I think point C kind of blows because I really don’t want to spend half an hour traveling to get somewhere. But points A and B are just so much fun, so I’d love to see a game implement them without having point C to bog us down, and without players who don’t want to participate being negatively effected.

I think the problem could be solved with a combination of ideas:

Point A (PvP): I picture the RvR as having large NPC armies, who will admittedly be somewhat cannon fodder, but there would be lots of them. These are accompanied by players, who accomplish the real objectives and direct the NPC armies (maybe players get small npc squads to control based on their rank with the faction).

As vajuras said, have special resurrection shrines that are static and capturable. When you die, if there is nobody around to res you, you res at the nearest shrine owned currently by your faction. Let’s space them a modest amount apart (say, a 5 minute corpse run).

But, have the NPC army ALSO include special npc "resbots". When you die, if you are closer to a “resbot” than to a res shrine, the closest resbot will resurrect you, which teleports you to them. They do this after a short delay (max 30 seconds) as long as they aren't being directly threatened. BUT they consume XXX amount of some finite resource to do so. That way, if a force wants to invade, they will need to equip a LARGE amount of these guys as a kind of supply train (which will make PvE resource gathering an important part of the war effort, as well as hiring mercenaries and buying weapons/armor for npc's). They would be an important tactical conflict point, as the other team would want to take them out, and you would want to defend them very hard.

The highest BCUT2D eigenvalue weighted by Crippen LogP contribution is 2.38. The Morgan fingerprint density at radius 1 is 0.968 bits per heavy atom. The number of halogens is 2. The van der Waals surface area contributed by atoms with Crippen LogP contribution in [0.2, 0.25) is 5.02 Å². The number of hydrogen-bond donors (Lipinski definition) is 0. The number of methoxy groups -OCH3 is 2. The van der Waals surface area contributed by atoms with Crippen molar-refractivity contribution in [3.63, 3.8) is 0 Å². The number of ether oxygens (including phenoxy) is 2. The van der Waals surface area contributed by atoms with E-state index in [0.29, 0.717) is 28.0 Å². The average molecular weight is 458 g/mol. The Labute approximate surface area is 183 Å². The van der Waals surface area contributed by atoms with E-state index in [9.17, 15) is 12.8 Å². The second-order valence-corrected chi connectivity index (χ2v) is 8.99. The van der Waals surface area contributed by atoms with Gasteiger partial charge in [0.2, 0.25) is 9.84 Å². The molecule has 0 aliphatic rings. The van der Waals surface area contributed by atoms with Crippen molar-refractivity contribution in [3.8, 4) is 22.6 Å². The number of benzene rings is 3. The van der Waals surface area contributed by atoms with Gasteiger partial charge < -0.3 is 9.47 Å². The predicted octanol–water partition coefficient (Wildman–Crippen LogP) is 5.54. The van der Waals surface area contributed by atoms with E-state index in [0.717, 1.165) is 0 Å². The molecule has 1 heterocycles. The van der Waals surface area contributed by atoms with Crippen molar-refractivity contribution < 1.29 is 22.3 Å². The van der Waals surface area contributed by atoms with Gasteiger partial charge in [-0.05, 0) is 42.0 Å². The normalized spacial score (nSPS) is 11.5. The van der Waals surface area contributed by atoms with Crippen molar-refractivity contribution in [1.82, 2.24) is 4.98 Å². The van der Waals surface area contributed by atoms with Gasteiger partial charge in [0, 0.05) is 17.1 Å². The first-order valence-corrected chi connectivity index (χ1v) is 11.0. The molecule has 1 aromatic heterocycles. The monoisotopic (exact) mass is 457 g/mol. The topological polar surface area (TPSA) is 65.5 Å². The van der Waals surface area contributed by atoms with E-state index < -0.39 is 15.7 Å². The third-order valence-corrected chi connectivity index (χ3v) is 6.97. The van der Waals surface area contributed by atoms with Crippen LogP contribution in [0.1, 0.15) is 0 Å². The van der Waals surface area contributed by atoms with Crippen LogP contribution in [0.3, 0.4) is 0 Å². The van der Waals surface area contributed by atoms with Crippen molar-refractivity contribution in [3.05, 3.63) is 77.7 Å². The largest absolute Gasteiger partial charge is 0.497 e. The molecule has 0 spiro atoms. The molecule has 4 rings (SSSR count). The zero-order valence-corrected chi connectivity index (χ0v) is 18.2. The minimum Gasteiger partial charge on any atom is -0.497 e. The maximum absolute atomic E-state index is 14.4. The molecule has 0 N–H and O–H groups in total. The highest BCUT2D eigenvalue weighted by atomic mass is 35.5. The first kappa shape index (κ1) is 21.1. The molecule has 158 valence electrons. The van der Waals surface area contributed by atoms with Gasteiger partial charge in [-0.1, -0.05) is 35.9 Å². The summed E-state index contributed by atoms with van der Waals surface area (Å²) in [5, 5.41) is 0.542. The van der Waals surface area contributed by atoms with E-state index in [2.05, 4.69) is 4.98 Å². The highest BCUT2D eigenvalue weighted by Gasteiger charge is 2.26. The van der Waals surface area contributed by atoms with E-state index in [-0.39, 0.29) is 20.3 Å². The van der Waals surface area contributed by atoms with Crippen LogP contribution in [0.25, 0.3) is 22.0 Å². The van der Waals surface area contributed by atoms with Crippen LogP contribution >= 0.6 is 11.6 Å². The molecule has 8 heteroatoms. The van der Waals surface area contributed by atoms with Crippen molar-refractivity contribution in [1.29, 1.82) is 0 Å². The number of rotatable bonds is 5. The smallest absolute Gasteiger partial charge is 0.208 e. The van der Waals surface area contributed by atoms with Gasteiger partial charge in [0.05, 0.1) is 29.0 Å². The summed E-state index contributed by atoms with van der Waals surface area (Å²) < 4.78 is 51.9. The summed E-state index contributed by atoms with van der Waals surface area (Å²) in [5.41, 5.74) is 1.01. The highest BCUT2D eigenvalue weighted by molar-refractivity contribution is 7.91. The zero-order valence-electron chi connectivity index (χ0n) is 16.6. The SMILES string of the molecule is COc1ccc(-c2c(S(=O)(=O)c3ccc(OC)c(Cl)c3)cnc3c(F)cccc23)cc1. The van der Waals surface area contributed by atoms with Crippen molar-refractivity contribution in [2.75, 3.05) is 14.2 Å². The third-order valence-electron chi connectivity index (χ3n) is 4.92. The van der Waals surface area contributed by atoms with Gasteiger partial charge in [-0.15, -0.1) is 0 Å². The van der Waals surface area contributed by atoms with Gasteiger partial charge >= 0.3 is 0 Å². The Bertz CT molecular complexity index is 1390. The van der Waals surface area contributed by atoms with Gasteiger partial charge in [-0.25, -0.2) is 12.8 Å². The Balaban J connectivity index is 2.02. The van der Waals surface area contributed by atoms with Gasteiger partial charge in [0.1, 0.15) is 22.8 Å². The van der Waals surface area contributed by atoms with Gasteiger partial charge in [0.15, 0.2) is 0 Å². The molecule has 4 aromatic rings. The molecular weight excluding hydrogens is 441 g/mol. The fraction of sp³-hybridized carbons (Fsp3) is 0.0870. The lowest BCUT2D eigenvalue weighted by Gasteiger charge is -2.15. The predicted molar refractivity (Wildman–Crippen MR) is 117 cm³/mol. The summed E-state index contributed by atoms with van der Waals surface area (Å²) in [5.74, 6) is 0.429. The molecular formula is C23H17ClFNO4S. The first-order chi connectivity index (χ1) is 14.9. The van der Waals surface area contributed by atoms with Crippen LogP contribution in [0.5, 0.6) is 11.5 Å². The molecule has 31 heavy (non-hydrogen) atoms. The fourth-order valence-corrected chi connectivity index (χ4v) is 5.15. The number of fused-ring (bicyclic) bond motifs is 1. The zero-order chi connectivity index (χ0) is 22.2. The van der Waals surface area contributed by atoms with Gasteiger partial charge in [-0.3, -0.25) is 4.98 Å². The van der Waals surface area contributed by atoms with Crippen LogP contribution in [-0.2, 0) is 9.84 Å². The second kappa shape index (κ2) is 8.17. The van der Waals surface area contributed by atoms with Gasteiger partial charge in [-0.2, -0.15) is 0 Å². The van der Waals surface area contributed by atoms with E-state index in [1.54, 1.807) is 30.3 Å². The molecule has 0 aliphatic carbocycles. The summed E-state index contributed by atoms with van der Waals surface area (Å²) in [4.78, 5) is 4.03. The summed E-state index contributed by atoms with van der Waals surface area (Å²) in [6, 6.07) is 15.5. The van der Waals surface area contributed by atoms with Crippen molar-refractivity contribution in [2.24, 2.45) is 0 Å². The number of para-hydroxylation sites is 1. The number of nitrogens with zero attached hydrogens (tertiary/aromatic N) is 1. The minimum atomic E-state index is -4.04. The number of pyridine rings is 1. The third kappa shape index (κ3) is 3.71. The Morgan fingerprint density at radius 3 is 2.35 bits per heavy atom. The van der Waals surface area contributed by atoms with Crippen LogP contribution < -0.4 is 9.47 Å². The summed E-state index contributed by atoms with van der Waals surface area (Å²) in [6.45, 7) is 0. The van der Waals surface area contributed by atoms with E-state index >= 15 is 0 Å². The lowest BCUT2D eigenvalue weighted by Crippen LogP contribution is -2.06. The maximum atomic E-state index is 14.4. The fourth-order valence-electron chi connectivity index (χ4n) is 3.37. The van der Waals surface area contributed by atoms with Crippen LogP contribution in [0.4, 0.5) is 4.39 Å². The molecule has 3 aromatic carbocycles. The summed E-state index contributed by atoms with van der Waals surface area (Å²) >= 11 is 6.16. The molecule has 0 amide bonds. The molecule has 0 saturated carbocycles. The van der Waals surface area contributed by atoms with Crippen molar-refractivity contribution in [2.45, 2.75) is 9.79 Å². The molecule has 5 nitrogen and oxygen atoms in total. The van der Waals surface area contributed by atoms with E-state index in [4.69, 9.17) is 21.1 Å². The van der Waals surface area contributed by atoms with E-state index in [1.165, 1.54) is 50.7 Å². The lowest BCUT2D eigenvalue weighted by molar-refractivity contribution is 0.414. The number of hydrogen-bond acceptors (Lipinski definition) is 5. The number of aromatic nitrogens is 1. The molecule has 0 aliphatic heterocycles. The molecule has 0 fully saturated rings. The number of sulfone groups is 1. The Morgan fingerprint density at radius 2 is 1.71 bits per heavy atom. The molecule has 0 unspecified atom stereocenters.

Both teams would have their little group of resbots to protect, and so you'll have to choose between defending your own and trying to sabotage the enemy's. They shouldn’t be the only point of interest in the landscape though - for example there could also be shrines that when held give your entire force within a particular radius various buffs (offensive/defensive buff/debuff shrines, shrines that alter the amount of time between enemy/ally respawns, etc), as well as resource nodes where you can recharge your "resbots" somewhat.

So, PvP could be kept fairly fast paced but still heaps and heaps of room for tactical play, and it doesn’t matter if you make a mistake and die, because you’ll be coming up again really soon.

But what about teleportation? How do you get to the battle front in the first place? It would be easy enough to have teleport waypoints located in the various cities. When you click on the waypoint, a map can be brought up showing the locations of all your faction’s resbots, as well as your res shrines. You can teleport to either of these from the city, again at a cost of some limited resource.

But what if, as heero said, Joe PvE is getting his res shrines messed around with when he wants nothing to do with PvP? My solution to this is what I’d call a “tiered resource” approach.